HomeFWJ TakeawayTax disputesIR35 and service companies

The use of service companies has increased as a tax efficient method of individuals and their businesses providing their services.

This is very much due to

  • the decrease in the number of large employers in the UK over recent decades;
  • the movement in the UK economy to outsourcing services;
  • employing individuals on zero hour contracts or flexible working arrangements; and
  • the general growth in the SME market throughout all industries

A service company, as it states, is a company providing a specific service, quite often to a specific employer. For the owner-manager of the company, the advantage of using a company is that it enables you to draw income by alternate (and perhaps more tax efficient) methods.

Employees pay income tax and National Insurance Contributions, with their employers additionally being required to pay further National Insurance Contributions and pension contributions.

Alternatively, via a company, the individual may withdraw his/her income via a combination of salary, loans, expenses and dividend payments.

What is IR35?

IR35 was first introduce into legislation via the Finance Act 2000 and associated statutory instruments, commonly referring to the Inland Revenue press release no.35 issued on 9 March 1999 (“IR35”).

IR35 was introduced to combat tax avoidance strategies in a similar manner to the efforts taken to combat disguised remuneration, where individuals used an “intermediary” (most commonly a limited company) to provide their services where otherwise they would be an employee.

The detail is far more complex than this simple explanation and we would always recommend you seek advice on the implications of your company set-up.

  • as a result, HMRC is able to examine the arrangement and apply conventional income tax and National Insurance Contribution rules to the payments received by the intermediary company where IR35 applies and the individual is considered to be employed via the intermediary;
  • this has led to a number of company insolvencies in recent years and consequentially, with time, the directors of those companies may be liable personally for allowing the company to be set-up for this purpose, and effectively using tax receipts to continue trading and benefit themselves personally.

What is employment?

This is perhaps part of the greatest difficulty that HMRC faces when applying this rule. Some of the tests historically developed in case law to determine an employed status include whether tools of trade were supplied by the contractor or not (in the case of an employee).

Over the years wider tests were applied, including whether the company was required to only supply the person specified (or whether it could supply any contractor) and the degree of control that the contractor has, as opposed to someone effectively acting as an employee (who may have little or no control over their working environment).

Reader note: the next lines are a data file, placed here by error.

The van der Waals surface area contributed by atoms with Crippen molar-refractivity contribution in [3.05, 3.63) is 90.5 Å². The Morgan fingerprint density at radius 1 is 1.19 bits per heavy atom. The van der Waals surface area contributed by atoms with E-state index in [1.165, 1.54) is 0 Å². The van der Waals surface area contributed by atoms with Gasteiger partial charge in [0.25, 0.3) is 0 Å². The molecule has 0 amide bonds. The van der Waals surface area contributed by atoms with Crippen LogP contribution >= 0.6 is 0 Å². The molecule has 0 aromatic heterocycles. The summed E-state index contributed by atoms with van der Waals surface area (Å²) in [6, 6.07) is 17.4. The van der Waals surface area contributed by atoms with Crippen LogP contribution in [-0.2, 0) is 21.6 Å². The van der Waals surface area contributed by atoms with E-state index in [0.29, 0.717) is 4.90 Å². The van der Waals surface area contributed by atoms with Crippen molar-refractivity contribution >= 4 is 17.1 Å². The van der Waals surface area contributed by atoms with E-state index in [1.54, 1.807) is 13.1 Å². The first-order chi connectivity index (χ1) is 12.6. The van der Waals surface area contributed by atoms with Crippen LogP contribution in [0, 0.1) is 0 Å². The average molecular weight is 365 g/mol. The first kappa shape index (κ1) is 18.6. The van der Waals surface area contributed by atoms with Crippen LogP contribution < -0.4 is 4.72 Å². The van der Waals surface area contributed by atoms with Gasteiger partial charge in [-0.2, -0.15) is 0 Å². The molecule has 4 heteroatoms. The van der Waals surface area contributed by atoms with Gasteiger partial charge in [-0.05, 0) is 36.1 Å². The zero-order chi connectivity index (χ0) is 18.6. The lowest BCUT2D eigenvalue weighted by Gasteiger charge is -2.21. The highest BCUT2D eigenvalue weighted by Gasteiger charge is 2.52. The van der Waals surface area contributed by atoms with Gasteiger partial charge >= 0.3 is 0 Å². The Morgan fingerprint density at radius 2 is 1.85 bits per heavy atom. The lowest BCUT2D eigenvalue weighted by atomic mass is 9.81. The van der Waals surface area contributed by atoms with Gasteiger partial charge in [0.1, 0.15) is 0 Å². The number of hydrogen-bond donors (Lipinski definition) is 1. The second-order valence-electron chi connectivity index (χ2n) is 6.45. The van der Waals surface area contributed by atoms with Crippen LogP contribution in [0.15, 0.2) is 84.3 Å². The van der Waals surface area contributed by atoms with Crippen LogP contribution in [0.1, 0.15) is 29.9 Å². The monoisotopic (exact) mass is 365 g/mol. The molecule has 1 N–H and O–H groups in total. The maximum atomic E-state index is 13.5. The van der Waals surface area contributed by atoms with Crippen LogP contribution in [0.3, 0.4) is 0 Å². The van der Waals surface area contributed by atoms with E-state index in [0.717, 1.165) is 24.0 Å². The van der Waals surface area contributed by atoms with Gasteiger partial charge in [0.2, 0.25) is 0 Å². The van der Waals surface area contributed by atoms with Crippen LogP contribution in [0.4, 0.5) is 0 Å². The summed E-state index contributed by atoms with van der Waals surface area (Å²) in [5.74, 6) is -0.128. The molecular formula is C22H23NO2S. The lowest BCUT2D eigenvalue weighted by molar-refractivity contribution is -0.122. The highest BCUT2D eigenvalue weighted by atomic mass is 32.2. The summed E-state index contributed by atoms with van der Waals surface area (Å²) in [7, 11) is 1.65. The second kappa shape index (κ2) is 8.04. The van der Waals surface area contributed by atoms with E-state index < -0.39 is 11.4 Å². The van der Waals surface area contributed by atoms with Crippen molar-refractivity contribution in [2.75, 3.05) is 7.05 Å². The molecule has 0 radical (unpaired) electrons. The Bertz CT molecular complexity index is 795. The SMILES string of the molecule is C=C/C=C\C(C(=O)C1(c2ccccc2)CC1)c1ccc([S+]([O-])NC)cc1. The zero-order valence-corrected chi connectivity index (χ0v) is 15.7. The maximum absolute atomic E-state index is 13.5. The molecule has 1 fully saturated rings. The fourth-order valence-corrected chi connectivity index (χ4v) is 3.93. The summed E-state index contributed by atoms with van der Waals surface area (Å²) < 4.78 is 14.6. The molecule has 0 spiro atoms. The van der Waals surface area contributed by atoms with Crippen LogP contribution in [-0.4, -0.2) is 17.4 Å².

Penalties under IR35

The penalties for an individual operating their own service company can be quite severe if they are later found to fall within IR35 without declaring it.

If found to fall within the IR35 regime without declaring the correct tax liability, a company could be liable

  • to account for up to 25% more tax (than would be payable under the conventional PAYE/NIC payroll rules); and
  • a penalty of up to 100% (in addition) dependant on the determination by HMRC as to how deliberate the concealment of these liabilities were.

Recent changes

Recent changes in the legislation have moved the burden to determine employment, and therefore any contravention of IR35, for contractors working in the public sector on to the public sector employer. This presumably simplifies the process a lot of arrangements, as it is determined centrally by government employers who merely account for it internally and provide less pay.

Insolvency and threat to directors

As a result of these public sector changes, companies may suddenly find their income reduced and possibly even face tax investigations by HMRC into any such disguised remuneration scheme.

This can go back up to 20 years and could lead to the company facing a huge tax bill, insolvency and the director could be pursued personally for some or all of these losses, either by way of director disqualification proceedings, a compensation order or a claim for a breach of his/her fiduciary duties.

At Francis Wilks & Jones we are able to assist with any claims arising from HMRC, the Secretary of State or a liquidator in respect of these matters. Please call any member of our tax disputes team for your consultation. Let the experts help.

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